**Recap of Today's Numbers**

Fifth Street Finance (FSC) shares are down 17% from previous close on poor earnings.

NII for the quarter was 0.16 per share (0.02 lower than estimate of 0.18)

Dividend declared

.02 (monthly) Payable March 31 for shareholders of record March 15

.02 (quarterly) Payable June 30 for shareholders of record June 15

.125 (quarterly) Payable September 29 for shareholders of record September 15

Now let's look at what's actually happening here with the dividend. Firstly, no - the dividend is not being cut to .02 monthly. They are retroactively cutting the dividend to .50 annual and changing to quarterly dividends and so we should expect to see .125 per quarter going forward past September (until its inevitably cut again).

**Fair Value Estimate**

Now that that's out of the way, we want to employ a dividend discount model to get an idea of FSC's current value. If we utilize the assumption that dividend is proportionate to NII which is proportionate to NAV, we can decline future dividends at approximately the rate of NAV decline. And so a simplistic model would be

Dx = P(1-R)^x

Where Dx is the dividend for the xth year, P the dividend for the current year and R is the rate of NAV decline.

Let's talk about the rate of NAV decline R first. One way we can project future decline, is by looking at historical data. If we consider data since 2007, we arrive at an average decline of 6.5% annually, However, keep in mind that FSC IPO'd at the height of the financial crisis - not exactly the best timing. The chart below shows NAV per share over time since 2009.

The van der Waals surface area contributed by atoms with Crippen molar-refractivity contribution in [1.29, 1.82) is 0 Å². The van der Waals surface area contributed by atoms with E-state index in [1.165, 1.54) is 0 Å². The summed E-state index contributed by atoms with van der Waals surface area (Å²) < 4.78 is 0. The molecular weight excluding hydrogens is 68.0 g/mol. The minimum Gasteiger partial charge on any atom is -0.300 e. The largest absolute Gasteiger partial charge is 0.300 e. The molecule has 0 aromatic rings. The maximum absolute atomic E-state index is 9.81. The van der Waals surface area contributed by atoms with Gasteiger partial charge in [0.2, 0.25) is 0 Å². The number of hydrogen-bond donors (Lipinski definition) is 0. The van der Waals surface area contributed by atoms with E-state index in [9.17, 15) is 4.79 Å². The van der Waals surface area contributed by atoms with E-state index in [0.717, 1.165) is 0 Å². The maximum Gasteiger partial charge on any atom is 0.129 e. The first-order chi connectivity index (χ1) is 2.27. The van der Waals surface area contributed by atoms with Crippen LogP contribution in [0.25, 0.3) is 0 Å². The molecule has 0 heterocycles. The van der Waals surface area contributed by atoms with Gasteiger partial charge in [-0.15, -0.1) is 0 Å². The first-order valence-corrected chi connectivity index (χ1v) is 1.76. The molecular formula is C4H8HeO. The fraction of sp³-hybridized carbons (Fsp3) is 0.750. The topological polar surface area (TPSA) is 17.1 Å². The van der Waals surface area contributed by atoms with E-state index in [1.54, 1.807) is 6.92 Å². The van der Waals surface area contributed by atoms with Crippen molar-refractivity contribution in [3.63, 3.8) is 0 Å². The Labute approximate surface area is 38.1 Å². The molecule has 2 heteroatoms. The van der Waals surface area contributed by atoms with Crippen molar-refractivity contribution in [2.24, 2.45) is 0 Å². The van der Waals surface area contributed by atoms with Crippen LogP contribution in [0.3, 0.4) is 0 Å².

Using this time frame, we get an average annual decline of roughly 4% (including current quarter not shown).

One could argue that the actual rate is less than 4%, especially since the recent quarters accounted for a significant chunk of the decline and management has huge incentive to frontload losses at the current moment so that the "blame" can be shoved on the outgoing administration. That said, it would not be surprising to find NAV stabilize for the next few quarters and so if we consider this we could use a lower rate of decline. Management has already come out and said during their conference call that they intend to

realign our dividend to allow us to pursue lower risk, more stable investments

And so annual rate of NAV decline closer to the 2.2% experienced from 2009 to 2014 might be possible.

But, I prefer a conservative estimate so I will stick with 4%. As a good reality check, 4% is still a good bit higher than what I'd estimate is the sector average based on the other models I've done.

Now let's talk about the current year dividend P. While we could just go with 0.50 (the actual current dividend), it is not a good point to start our model.

Consider the following chart

We see for the most part (until things started to go real bad), FSC paid an annual dividend around 11% of NAV per share. So that begs the question, why is the current dividend so low relative to NAV?

Part of this is due to a high proportion of non-accruals within the portfolio. FSC addressed this issue during their conference call.